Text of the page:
The pan-Blue struggle

One of the more interesting subtexts of the recent recall saga was the battle for influence between the leaders of the two pan-Blue parties – Ma Ying-jeou (head of the KMT) and James Soong (head of the PFP). If you accept that the recall process was a purely political power play (as I believe it was), then the roles of its leaders can be analysed like this:

  • Soong the crusader. Soong knows that his party is close to death – and he needs something dramatic to reinvigorate his career. Hence his crusade to remove Chen Shui-bian from office. Whether it succeeds or not (or had any chance of succeeding) is secondary to Soong’s main purpose, which is to get into the public eye again with his noble-minded fight for truth, justice and democracy.
  • Ma: the leader is led. When Soong first championed the recall, Ma didn’t immediately follow. It was only when he saw Soong gaining some momentum that he jumped in too. Was he just following the polls? Or was he worried about a split in the pan-Blue alliance? I believe that Ma calculated that the risk of supporting Soong and the recall was much less than the risk of opposing it.

Ma’s alternate path

If Ma had stood by his principles and opposed the recall, it could have got very messy for him indeed. The PFP would have gone ahead with the recall proposal anyway leaving the KMT legislators with two options: disobey their chairman and support the recall, or obey him and vote to protect Chen Shui-bian. Either way, Ma and the KMT would quickly haemmorage support of hardliners to the PFP – and a near-dead party would be well on the road to recovery.

A resurgent PFP is probably as much of a headache for Ma as a resurgent DPP would be, so Ma took the easy option: support the recall and hope it doesn’t damage his image too much.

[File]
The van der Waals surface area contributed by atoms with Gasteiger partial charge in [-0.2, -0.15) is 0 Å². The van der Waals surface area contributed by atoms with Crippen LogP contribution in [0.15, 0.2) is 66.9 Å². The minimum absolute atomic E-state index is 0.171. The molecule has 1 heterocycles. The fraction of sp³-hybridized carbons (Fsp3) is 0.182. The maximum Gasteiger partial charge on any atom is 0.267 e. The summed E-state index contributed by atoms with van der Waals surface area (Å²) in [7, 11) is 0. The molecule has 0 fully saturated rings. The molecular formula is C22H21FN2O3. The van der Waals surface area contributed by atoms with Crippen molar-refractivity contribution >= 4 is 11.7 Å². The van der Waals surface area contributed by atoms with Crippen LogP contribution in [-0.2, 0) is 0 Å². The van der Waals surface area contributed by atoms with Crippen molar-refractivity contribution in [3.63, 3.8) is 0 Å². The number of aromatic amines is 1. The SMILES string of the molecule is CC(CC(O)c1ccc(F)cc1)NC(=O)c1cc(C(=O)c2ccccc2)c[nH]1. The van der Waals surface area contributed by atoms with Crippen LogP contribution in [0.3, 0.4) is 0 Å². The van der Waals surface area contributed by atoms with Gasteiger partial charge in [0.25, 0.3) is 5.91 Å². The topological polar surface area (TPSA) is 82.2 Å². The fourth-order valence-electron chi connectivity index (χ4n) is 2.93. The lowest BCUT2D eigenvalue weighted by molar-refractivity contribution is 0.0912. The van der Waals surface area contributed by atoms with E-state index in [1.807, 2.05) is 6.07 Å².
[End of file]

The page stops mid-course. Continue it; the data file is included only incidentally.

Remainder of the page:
The aftermath

Soong got the attention he craved, and Ma’s standing as a leader took a hit. Recent poll results have showed Ma’s rating is steadily dropping – his honeymoon period after becoming KMT Chairman is definitely over. However, Ma will console himself with the fact that he has (so far) kept the pan-Blue alliance together, and didn’t give anyone a reason to switch to the PFP. Indeed, he has consolidated his power on the pan-Blue side:

Two People First Party (PFP) legislators yesterday said they would leave the party and join the Chinese Nationalist Party (KMT) for the next legislative session, which starts in September.

They said they had decided to do so in a bid to meet their supporters’ expectations.

The news broke yesterday as the KMT and PFP, which jointly pushed for a motion to recall the president in the legislature, seemed to take different lines in the aftermath of the recall vote.

Of course, they both said that the move had nothing to do with the recall vote – but would they have completed their move if Ma had blocked a recall? I doubt it. Overnight, James Soong has lost another 10% of his power in the legislature.

So, perhaps this recall can be seen as just another step in the Jimmy Soong roadshow: each time he makes a grab for power he ends up damaging his own side while slowly watching his support and influence drain away.

3 thoughts on “The pan-Blue struggle

  1. David

    Yes indeed! 2 posts in a day – that’d be a slow news day for you wouldn’t it? 🙂
    Actually, it’s a sure sign i’ve got real work which I’m desperately trying to avoid doing …

  2. Pingback: Politics from Taiwan » Blues shooting themselves in the feet?

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